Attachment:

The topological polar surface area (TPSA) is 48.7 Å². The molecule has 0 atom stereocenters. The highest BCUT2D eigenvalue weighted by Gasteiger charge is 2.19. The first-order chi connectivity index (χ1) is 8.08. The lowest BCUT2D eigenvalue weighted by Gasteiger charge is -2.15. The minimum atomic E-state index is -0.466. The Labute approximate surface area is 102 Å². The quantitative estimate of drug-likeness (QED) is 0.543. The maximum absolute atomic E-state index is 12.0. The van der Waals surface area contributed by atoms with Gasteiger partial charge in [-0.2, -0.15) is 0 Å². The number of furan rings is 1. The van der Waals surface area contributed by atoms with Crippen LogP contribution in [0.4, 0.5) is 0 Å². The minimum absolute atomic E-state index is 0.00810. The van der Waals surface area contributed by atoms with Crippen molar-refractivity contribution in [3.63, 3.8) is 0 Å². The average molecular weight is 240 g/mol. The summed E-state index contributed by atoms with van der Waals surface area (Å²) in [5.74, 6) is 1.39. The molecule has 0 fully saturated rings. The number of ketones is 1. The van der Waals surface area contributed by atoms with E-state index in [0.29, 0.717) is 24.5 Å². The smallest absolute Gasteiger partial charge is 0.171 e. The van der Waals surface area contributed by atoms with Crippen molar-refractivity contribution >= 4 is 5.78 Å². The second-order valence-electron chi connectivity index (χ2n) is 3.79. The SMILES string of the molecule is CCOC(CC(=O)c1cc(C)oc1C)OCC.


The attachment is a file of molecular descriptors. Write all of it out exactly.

The topological polar surface area (TPSA) is 48.7 Å². The molecule has 0 atom stereocenters. The highest BCUT2D eigenvalue weighted by Gasteiger charge is 2.19. The first-order chi connectivity index (χ1) is 8.08. The lowest BCUT2D eigenvalue weighted by Gasteiger charge is -2.15. The minimum atomic E-state index is -0.466. The Labute approximate surface area is 102 Å². The quantitative estimate of drug-likeness (QED) is 0.543. The maximum absolute atomic E-state index is 12.0. The van der Waals surface area contributed by atoms with Gasteiger partial charge in [-0.2, -0.15) is 0 Å². The number of furan rings is 1. The van der Waals surface area contributed by atoms with Crippen LogP contribution in [0.4, 0.5) is 0 Å². The minimum absolute atomic E-state index is 0.00810. The van der Waals surface area contributed by atoms with Crippen molar-refractivity contribution in [3.63, 3.8) is 0 Å². The average molecular weight is 240 g/mol. The summed E-state index contributed by atoms with van der Waals surface area (Å²) in [5.74, 6) is 1.39. The molecule has 0 fully saturated rings. The number of ketones is 1. The van der Waals surface area contributed by atoms with E-state index in [0.29, 0.717) is 24.5 Å². The smallest absolute Gasteiger partial charge is 0.171 e. The van der Waals surface area contributed by atoms with Crippen molar-refractivity contribution >= 4 is 5.78 Å². The second-order valence-electron chi connectivity index (χ2n) is 3.79. The SMILES string of the molecule is CCOC(CC(=O)c1cc(C)oc1C)OCC.